CRAIG T. KOJIMA / CKOJIMA@STARBULLETIN.COM
Sisters Delia, left, and Caleigh Fabro are the Dueling Dancers of Celtic Keiki.
Fast & fancy feet
Twins Caleigh and Delia Fabro, 12, show off their footwork for St. Patrick's
There are times when sibling rivalry is a good thing. One example, artistically anyway, is when Caleigh and Delia Fabro perform as the Dueling Dancers of Celtic Keiki. Rapid-fire footwork -- the faster the better -- is an important part of Celtic dance, and no show is complete without a number in which the 12-year-old twins compete to dance the fastest and with the most precision.
Dueling Dancers of Celtic Keiki
Saturday: Emerald Ball, 8 p.m., Planet Hollywood; $50
Sunday: 3 to 8 p.m., Kelley McNeill's in Waikiki
Wednesday: 6:30 p.m., Kapolei Public Library; free
March 17: St. Patrick's Day appearances at the Friends of St. Patrick parade, noon in Waikiki; Hilton Hawaiian Village, 3:30 p.m.; Aloha Tower, 6:15 p.m.
"They've always wanted to see who had the fastest feet, which is why (Michael) Flatley is a big influence, because he is the 'Feet of Flames' (in Irish dance)," says Lorraine Suankum, the girls' mother.
"When we first started dancing, we always wanted to know who did faster steps, reels (and) jigs, who did (them) more gracefully and which of us kicked higher," Caleigh adds.
Now that her girls are older, Suankum says, they're developing distinct styles.
"Caleigh has incorporated more leaps -- which is kind of dangerous if you can imagine jumping on a wooden floor in tap shoes -- and spins. Delia has managed to master the fast feet so she, like Flatley, can do that noise thing really good. She can 'play the drums' with her feet, while Caleigh has been blessed with these gazelle legs for jumping. They're really defining each character, and people love them."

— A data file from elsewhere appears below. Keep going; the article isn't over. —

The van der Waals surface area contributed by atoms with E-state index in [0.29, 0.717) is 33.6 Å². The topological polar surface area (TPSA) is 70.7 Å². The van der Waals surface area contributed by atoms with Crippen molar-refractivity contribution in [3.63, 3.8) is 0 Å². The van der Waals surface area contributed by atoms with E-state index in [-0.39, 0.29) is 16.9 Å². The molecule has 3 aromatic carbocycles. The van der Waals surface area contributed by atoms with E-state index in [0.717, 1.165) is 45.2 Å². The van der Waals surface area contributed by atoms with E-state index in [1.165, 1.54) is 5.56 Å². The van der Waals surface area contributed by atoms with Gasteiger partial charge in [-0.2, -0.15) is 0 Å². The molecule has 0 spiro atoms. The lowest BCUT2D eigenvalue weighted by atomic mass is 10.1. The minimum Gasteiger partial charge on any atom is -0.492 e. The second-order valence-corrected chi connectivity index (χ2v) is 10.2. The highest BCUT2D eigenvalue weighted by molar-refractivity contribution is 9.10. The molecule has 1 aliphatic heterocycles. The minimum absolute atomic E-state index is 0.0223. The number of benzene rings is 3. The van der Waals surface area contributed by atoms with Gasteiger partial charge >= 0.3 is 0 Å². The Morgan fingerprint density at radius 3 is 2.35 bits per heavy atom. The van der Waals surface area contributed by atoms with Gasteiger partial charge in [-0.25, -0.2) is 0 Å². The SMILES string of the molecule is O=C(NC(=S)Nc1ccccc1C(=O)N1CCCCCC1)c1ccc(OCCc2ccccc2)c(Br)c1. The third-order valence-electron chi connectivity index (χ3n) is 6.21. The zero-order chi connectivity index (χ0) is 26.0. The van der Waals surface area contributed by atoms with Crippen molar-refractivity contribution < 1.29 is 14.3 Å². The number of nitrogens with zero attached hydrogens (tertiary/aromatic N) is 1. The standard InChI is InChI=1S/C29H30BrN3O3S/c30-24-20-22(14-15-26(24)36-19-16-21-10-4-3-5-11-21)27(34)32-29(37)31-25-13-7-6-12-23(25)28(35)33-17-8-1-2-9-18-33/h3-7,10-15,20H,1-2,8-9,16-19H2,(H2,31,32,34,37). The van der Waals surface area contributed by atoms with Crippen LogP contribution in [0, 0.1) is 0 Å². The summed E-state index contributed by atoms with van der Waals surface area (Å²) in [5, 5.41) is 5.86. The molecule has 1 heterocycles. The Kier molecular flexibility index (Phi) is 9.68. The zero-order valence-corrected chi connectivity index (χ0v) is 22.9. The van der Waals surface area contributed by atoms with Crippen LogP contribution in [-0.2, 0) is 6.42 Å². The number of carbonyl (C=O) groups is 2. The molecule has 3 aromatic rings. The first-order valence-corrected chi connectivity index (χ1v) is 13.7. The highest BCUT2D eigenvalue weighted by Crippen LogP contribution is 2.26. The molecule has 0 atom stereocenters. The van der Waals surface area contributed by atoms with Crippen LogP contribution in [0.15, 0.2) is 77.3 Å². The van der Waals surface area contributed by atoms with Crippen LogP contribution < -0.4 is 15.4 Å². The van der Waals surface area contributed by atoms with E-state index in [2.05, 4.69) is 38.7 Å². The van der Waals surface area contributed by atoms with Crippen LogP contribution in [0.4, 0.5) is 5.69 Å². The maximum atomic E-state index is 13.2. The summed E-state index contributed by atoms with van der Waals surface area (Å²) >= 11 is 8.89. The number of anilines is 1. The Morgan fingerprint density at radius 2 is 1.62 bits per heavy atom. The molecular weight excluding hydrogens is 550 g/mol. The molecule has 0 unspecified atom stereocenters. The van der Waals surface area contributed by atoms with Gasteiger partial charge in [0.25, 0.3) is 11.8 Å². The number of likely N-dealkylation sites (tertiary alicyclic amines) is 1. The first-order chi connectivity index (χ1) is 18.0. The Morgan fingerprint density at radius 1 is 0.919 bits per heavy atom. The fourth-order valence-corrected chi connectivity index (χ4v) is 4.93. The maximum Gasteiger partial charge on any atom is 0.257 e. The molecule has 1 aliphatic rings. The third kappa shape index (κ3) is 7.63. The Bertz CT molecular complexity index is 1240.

The onstage rivalry is show-biz stuff. Offstage, the two work together, continuously refining and building the act. Delia designs the costumes and arranges the music. Caleigh does the choreography and has created enough pieces for a two-hour show.
"We used to just do normal steps -- we had no kicks, we had no liveliness, we just had a blank face. Now we get the crowd going," Caleigh says. "We dance like there's no tomorrow."
Suankum traces the roots of Celtic dance to ancient times, when Irish clans used dance to resolve conflicts without bloodshed.
"All the clans were related, and they didn't want to war against each other and make their own forces weaker to the English, the Saxons, the Viking invasions ... so each clan or chieftain would bring his best dancer to the crossroads to settle disputes over land or a cow --"
" -- or a marriage partner," Caleigh adds.
A dance-off rather than a duel would resolve the dispute.
Suankum says the tradition is "kind of like the hula" in terms of prestige, but was also enjoyed for social purposes. The crossroads became a place where people would socialize and meet prospective marriage partners. A competitive element remained, however, and women were appraised in part for their speed and precision as dancers.
With St. Patrick's Day marking the apogee of American interest in Celtic culture, March is a busy month for the duo. Their schedule includes Sunday evening performances at Kelley McNeill's in Waikiki, a special show at Kapolei Public Library on Tuesday and a full day of dancing and parading when Honolulu celebrates St. Patrick's Day.
But Irish dance isn't a seasonal thing for Caleigh and Delia. They dance year-round in Honolulu's Irish-themed bars and join other Celtic dancers in contra dancing, a group affair that their mother describes as "a square dance on acid."
They're also planning to open their own dance school, with musicians and others joining them on staff. The school will also offer instruction in Irish culture, language and traditional instruments such as the bodhran, penny whistle and fiddle. Looking further into the future, they hope to someday sponsor an international Celtic dance competition that will bring top dancers from Europe, North America, Australia and elsewhere to Hawaii.
But getting back to the question of which of her girls is faster, Suankum says the competition continues. "These girls have been dancing since they were 5 and they still haven't decided who is the fastest dancer, so the 'dueling dancers' get better every year."